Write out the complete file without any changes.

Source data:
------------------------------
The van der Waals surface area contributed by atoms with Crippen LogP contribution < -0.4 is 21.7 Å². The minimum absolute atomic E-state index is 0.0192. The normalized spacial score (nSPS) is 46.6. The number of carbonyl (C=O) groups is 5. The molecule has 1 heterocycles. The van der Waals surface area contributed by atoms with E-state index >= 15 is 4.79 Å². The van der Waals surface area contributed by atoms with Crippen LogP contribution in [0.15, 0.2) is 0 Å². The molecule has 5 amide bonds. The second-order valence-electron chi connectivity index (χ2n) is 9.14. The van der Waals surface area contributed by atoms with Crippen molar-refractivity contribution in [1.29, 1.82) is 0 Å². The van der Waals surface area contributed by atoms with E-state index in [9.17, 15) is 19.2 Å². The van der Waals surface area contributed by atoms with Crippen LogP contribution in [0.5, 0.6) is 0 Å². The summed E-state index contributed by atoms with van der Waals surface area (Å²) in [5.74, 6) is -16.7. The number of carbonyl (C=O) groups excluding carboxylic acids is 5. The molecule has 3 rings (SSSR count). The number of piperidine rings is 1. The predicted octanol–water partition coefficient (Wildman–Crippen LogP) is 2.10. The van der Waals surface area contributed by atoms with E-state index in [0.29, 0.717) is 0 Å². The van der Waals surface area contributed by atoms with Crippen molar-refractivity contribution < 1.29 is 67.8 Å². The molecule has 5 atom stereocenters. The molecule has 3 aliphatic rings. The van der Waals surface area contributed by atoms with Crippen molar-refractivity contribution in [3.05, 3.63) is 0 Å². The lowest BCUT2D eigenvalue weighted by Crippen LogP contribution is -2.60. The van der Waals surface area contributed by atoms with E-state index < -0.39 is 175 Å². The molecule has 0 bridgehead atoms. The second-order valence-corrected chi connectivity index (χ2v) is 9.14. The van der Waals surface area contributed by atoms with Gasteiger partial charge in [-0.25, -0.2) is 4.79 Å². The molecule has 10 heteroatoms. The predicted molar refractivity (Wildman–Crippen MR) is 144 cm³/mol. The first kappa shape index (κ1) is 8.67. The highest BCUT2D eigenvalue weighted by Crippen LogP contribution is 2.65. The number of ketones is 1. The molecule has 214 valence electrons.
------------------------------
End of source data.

The van der Waals surface area contributed by atoms with Crippen LogP contribution < -0.4 is 21.7 Å². The minimum absolute atomic E-state index is 0.0192. The normalized spacial score (nSPS) is 46.6. The number of carbonyl (C=O) groups is 5. The molecule has 1 heterocycles. The van der Waals surface area contributed by atoms with E-state index >= 15 is 4.79 Å². The van der Waals surface area contributed by atoms with Crippen LogP contribution in [0.15, 0.2) is 0 Å². The molecule has 5 amide bonds. The second-order valence-electron chi connectivity index (χ2n) is 9.14. The van der Waals surface area contributed by atoms with Crippen molar-refractivity contribution in [1.29, 1.82) is 0 Å². The van der Waals surface area contributed by atoms with E-state index in [9.17, 15) is 19.2 Å². The van der Waals surface area contributed by atoms with Crippen LogP contribution in [0.5, 0.6) is 0 Å². The summed E-state index contributed by atoms with van der Waals surface area (Å²) in [5.74, 6) is -16.7. The number of carbonyl (C=O) groups excluding carboxylic acids is 5. The molecule has 3 rings (SSSR count). The number of piperidine rings is 1. The predicted octanol–water partition coefficient (Wildman–Crippen LogP) is 2.10. The van der Waals surface area contributed by atoms with E-state index in [0.29, 0.717) is 0 Å². The van der Waals surface area contributed by atoms with Crippen molar-refractivity contribution < 1.29 is 67.8 Å². The molecule has 5 atom stereocenters. The molecule has 3 aliphatic rings. The van der Waals surface area contributed by atoms with Crippen molar-refractivity contribution in [3.05, 3.63) is 0 Å². The lowest BCUT2D eigenvalue weighted by Crippen LogP contribution is -2.60. The van der Waals surface area contributed by atoms with E-state index < -0.39 is 175 Å². The molecule has 0 bridgehead atoms. The second-order valence-corrected chi connectivity index (χ2v) is 9.14. The van der Waals surface area contributed by atoms with Gasteiger partial charge in [-0.25, -0.2) is 4.79 Å². The molecule has 10 heteroatoms. The predicted molar refractivity (Wildman–Crippen MR) is 144 cm³/mol. The first kappa shape index (κ1) is 8.67. The highest BCUT2D eigenvalue weighted by Crippen LogP contribution is 2.65. The number of ketones is 1. The molecule has 214 valence electrons.